Friday, October 21, 2011

Fall Gardens

Sunday afternoon I began our fall garden at home.  Florida may be a place where people come to die, but when the rest of the east coast is witnessing the glorious moribundity of fall, here in Florida there is a rebirth after the dog days of summer.   French radishes, golden beets, red beets, fennel, broccoli raab, romanesco, butter lettuces, leeks, romaine, kale, Brussels sprouts, cilantro.  We started hundreds of seeds, most of which leftover from the restaurant garden, and by Wednesday some had already begun to sprout.

72 hours.  Spindly stalks stretched their way through the darkness lifting their tiny leaves into the warm fall sunshine.  It always blows me away when I think of plants moving on their own accord.  Their pace is so remarkable, their steady slowness is constant and unwavering.  Everyday, all around you, plants are on the move...up, down, reaching, bowing, opening, coiling, closing.  All this motion is so slight it is barely registered by the human eye.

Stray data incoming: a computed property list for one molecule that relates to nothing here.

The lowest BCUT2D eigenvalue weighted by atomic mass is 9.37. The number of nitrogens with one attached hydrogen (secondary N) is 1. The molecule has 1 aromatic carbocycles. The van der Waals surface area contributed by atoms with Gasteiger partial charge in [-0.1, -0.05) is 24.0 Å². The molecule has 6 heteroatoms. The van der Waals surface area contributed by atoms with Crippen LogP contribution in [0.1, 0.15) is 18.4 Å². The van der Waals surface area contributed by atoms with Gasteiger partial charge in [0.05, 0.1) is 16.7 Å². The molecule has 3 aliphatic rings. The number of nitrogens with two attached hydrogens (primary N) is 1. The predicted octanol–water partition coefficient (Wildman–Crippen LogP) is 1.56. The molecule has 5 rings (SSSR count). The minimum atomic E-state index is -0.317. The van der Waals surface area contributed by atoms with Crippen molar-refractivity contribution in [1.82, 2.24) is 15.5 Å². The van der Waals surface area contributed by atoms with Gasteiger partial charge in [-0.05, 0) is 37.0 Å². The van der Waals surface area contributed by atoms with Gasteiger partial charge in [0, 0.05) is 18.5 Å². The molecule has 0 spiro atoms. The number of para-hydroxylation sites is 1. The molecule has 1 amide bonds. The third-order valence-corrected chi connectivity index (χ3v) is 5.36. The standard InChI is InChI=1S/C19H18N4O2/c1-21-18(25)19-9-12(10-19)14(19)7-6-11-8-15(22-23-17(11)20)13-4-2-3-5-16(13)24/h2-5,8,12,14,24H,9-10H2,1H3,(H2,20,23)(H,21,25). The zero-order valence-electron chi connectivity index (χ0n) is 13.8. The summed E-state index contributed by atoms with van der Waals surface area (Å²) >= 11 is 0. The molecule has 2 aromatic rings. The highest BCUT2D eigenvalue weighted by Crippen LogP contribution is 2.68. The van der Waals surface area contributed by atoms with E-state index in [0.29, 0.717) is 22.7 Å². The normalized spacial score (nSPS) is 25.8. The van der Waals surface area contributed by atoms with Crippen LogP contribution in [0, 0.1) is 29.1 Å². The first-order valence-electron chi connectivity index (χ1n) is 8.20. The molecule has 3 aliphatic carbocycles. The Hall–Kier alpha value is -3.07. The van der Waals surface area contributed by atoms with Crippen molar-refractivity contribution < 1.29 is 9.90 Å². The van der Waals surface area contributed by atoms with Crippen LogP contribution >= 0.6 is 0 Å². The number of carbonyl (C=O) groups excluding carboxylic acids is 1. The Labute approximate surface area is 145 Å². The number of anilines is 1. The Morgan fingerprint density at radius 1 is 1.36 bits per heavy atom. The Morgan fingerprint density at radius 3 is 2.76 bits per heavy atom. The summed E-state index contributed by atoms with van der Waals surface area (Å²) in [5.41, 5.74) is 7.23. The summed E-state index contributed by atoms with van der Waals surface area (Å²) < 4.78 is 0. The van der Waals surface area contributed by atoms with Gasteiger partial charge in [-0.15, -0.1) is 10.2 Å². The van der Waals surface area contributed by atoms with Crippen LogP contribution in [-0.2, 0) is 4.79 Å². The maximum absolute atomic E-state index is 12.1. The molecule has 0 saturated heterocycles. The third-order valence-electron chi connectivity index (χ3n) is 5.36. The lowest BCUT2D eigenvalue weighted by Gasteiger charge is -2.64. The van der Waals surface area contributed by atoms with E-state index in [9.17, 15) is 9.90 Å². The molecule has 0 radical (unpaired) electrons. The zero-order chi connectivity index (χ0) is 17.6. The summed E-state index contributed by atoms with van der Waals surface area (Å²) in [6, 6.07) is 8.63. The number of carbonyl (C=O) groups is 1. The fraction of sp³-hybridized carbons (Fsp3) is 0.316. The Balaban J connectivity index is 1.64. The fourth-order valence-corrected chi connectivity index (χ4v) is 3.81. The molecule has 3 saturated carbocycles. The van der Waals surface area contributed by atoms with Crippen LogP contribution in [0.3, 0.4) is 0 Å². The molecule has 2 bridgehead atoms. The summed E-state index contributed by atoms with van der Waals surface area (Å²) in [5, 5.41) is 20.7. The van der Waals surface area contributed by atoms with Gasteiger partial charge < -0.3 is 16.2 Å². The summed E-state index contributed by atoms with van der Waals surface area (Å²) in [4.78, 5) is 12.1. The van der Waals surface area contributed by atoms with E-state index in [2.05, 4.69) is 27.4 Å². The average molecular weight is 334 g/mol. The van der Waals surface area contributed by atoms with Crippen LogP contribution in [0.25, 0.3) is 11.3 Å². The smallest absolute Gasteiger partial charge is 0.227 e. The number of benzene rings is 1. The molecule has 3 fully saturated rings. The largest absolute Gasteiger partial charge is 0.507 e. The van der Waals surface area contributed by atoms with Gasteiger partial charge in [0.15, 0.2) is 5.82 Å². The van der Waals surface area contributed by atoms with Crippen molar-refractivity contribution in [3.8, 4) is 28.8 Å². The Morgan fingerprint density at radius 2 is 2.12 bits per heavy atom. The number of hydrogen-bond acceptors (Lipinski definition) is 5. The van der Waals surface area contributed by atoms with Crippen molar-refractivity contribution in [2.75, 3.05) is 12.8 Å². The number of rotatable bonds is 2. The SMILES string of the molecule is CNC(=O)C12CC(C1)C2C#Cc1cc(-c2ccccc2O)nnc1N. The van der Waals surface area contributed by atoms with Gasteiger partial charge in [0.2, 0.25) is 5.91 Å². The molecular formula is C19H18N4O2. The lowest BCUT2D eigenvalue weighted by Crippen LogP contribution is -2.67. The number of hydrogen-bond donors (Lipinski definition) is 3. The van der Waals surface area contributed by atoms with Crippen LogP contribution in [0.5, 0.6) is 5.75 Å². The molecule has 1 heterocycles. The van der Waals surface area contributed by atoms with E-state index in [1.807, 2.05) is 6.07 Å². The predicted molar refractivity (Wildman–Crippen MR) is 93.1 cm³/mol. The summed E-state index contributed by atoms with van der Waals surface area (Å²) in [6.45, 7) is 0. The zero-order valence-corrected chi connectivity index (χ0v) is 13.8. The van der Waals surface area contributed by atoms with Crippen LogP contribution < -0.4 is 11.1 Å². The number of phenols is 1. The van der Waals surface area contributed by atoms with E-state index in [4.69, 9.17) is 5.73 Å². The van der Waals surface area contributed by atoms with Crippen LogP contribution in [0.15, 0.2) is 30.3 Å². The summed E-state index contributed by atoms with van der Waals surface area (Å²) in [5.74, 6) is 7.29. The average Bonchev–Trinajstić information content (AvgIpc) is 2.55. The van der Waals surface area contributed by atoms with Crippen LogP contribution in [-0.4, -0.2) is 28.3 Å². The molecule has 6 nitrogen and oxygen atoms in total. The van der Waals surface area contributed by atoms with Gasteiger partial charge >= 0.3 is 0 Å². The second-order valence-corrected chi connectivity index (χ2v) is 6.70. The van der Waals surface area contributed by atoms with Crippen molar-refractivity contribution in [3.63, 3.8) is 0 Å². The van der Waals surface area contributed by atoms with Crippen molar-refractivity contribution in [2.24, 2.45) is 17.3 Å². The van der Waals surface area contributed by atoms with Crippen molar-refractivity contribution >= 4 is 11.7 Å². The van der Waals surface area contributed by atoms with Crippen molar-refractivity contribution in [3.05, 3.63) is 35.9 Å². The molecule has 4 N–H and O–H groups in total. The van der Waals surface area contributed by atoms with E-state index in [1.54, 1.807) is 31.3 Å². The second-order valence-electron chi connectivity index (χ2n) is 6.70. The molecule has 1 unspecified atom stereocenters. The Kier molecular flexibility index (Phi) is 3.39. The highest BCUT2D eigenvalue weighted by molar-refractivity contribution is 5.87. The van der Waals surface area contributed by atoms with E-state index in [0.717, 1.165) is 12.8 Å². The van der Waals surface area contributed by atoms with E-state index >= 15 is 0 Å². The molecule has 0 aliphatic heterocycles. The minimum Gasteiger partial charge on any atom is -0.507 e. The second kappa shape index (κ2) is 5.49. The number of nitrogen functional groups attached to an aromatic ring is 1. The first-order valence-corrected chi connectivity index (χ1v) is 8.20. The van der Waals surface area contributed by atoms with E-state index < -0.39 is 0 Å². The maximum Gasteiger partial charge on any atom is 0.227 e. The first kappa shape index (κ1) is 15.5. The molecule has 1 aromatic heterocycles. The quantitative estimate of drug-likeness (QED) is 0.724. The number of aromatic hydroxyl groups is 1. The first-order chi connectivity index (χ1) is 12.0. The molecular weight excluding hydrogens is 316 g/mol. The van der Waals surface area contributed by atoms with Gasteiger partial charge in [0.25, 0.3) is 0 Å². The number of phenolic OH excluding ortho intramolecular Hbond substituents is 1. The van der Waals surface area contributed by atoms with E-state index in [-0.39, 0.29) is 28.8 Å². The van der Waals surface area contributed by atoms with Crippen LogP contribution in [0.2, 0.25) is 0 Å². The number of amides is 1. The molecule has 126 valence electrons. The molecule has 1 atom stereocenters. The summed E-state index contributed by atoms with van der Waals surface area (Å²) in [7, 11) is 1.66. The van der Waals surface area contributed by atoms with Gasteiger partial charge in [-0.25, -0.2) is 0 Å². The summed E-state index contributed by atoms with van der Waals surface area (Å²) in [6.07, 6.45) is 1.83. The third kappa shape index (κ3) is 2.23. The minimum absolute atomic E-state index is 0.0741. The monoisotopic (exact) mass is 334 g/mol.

We are a lot like plants.  We all have dormant seeds with huge potential sleeping inside.  Sometimes a catastrophe triggers our inner seed to sprout, and sometimes the awakening is due to nurturing intent.  But I dare say that for many of us our seed just remains asleep, and we dream of it on occasion. 

Lately though, it seems like all over the world seeds are starting to sprout. Egypt, Libya, Tunisia, USA, Chile, Britain, Greece,  the list goes on and on covering every continent.  People in their own ways are unfolding their hearts and minds to a brighter future.  The ways people bring their seedlings into the light are the complexity of humanity...but one thing is certain - no matter what your potential is, in order for it to be met you have to dig in to dig out.

Besides, it is always fun to get your hands a little dirty. 

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